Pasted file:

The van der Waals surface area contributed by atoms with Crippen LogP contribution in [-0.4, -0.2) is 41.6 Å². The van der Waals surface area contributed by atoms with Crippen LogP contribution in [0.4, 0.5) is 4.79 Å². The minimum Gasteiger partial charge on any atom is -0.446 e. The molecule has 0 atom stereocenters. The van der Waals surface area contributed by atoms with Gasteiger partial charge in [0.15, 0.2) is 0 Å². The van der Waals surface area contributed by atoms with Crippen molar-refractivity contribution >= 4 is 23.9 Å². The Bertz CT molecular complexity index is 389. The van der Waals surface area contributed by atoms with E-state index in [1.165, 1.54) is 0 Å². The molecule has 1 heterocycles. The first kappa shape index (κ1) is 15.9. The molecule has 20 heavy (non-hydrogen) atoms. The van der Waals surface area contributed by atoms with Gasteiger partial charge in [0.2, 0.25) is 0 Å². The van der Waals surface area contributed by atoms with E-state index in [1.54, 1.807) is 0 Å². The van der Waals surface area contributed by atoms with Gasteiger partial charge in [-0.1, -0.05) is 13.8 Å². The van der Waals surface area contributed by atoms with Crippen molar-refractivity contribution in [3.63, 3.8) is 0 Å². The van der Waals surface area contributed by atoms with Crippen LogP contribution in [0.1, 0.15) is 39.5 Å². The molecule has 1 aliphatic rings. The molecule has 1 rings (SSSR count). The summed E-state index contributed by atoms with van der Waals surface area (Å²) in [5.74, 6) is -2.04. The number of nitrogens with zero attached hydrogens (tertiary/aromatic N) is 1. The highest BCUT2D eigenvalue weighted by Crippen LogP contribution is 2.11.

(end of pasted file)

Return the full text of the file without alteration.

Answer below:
The van der Waals surface area contributed by atoms with Crippen LogP contribution in [-0.4, -0.2) is 41.6 Å². The van der Waals surface area contributed by atoms with Crippen LogP contribution in [0.4, 0.5) is 4.79 Å². The minimum Gasteiger partial charge on any atom is -0.446 e. The molecule has 0 atom stereocenters. The van der Waals surface area contributed by atoms with Gasteiger partial charge in [0.15, 0.2) is 0 Å². The van der Waals surface area contributed by atoms with Crippen molar-refractivity contribution >= 4 is 23.9 Å². The Bertz CT molecular complexity index is 389. The van der Waals surface area contributed by atoms with E-state index in [1.165, 1.54) is 0 Å². The molecule has 1 heterocycles. The first kappa shape index (κ1) is 15.9. The molecule has 20 heavy (non-hydrogen) atoms. The van der Waals surface area contributed by atoms with Gasteiger partial charge in [0.2, 0.25) is 0 Å². The van der Waals surface area contributed by atoms with E-state index in [1.54, 1.807) is 0 Å². The van der Waals surface area contributed by atoms with Gasteiger partial charge in [-0.1, -0.05) is 13.8 Å². The van der Waals surface area contributed by atoms with Crippen molar-refractivity contribution in [3.63, 3.8) is 0 Å². The van der Waals surface area contributed by atoms with Crippen LogP contribution in [0.1, 0.15) is 39.5 Å². The molecule has 1 aliphatic rings. The molecule has 1 rings (SSSR count). The summed E-state index contributed by atoms with van der Waals surface area (Å²) in [5.74, 6) is -2.04. The number of nitrogens with zero attached hydrogens (tertiary/aromatic N) is 1. The highest BCUT2D eigenvalue weighted by Crippen LogP contribution is 2.11.